THE importance of Japanese art to modern European painters in the second half of the 19th century, and especially to the impressionists and their contemporaries, is well known. Manet’s portrait of Emile Zola (1868), for example, includes a Japanese screen and a Japanese print on the programmatic pinboard in the background, alongside a reproduction of Velazquez, his most fundamental reference, and another of his own Olympia (1863).
Less well known is the fact the prints in question, woodblock images of everyday life, mostly in Edo (Tokyo) and the pleasure district of Yoshiwara, were a popular art form that ranked far below classic ink painting; and that these images had already assimilated influences from the West. What gives the ukiyo-e prints their peculiar mixture of vividness and artificiality is in fact the way that European ideas of perspective have been integrated into a decorative idiom of flat patterns and fields of colour.
Japan’s relations with the West have always been complicated and often dramatic. The earliest exchanges go back to the 16th and 17th centuries, when Japanese painting includes many images of Dutch and Portuguese merchants, with their peculiar costumes, monstrously long noses and bushy whiskers. By the middle of the 17th century, however, the country had been largely closed to foreigners and continued in a state of enforced segregation until the arrival of the American fleet in 1853.
Suddenly — and all the more surprisingly for such a deeply traditional culture — everything changed. The emperor, who had been reduced to a ceremonial role, resumed control of the government in what became known as the Meiji Restoration (1868). A process of radical modernisation began, including identifying and systematically imitating the most successful models of modern organisation: thus the army was reformed along German lines and the navy followed the example of the Royal Navy.
By 1902, the British government signed an alliance with Japan, and in 1905 its confidence was vindicated when the Japanese destroyed the entire Russian fleet at the battle of Tsushima. (The admiral echoed Lord Nelson’s words at Trafalgar before launching the attack: ‘‘ Japan expects every man to do his duty.’’) Little did Britain imagine its own colonies in the East would be the object of devastating attacks not much more than a generation later.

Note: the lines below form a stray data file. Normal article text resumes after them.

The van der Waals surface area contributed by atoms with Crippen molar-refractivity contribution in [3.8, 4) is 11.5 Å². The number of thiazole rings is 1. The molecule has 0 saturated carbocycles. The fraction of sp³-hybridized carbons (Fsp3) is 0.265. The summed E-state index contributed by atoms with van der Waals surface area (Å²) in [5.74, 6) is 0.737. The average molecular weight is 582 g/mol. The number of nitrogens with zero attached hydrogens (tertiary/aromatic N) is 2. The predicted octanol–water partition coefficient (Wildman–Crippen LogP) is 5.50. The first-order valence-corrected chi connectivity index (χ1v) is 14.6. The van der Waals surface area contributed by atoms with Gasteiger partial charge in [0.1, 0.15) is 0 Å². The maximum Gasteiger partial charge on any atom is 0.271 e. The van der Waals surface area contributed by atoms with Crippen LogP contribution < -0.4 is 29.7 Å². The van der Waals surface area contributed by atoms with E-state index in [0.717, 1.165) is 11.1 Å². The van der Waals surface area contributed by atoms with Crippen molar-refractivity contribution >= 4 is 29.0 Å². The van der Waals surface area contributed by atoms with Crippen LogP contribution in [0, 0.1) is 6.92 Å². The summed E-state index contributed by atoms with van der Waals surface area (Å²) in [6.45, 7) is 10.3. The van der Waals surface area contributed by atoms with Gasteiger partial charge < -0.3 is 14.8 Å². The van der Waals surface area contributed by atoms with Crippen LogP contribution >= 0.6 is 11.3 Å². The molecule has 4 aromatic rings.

The opening of Japan to the West — not just in a passive sense but in the form of a very active engagement — naturally favoured cultural exchanges as well. This was a time when European authors and scholars, from Lafcadio Hearn to Ernest Fenollosa, began to write about Japanese society, art and civilisation. Japanese travelled to the West, and Japanese language and literature began to be studied abroad for the first time since the early Jesuit works of the baroque period.
Unfortunately it’s no longer possible to see Japan in Sydney, an exhibition devoted to prints, including examples of the traditional ukiyo-e style, as well as Australian works influenced by the Japanese, modernist European prints and Japanese prints influenced in turn by European modernism. It was forced to close prematurely as a result of water damage to the University of Sydney’s Bridgeof-Sighs style War Memorial Gallery, but is relevant to this discussion.
Japan in Sydney was conceived as a tribute to Arthur Sadler (1882-1970), who became the second incumbent of the chair of oriental studies at the University of Sydney (1922-47) after 13 years teaching in Japan. One of the things that stood out in the exhibition was the contrast between the extremely painstaking process of ukiyo-e printing, which involves many separate blocks to achieve subtle colour effects, and the single impression that is the basis of the European print, whether woodblock, engraving or etching; even when different techniques are used together, such as etching, drypoint and aquatint, they are all combined on a single plate and printed simultaneously.
One of the few exceptions in the classic period of European printmaking is the chiaroscuro woodcut, but it remains almost an oddity; multiple plates do not become common until the development of colour lithography. Accordingly, Australian printmakers influenced by the Japanese generally still rely on a single impression, even if, like Margaret Preston, they hand-colour them afterwards. Hence the originality of the modernist British linocuts that use multiple blocks to compose sophisticated colour effects, imitated in their turn by Japanese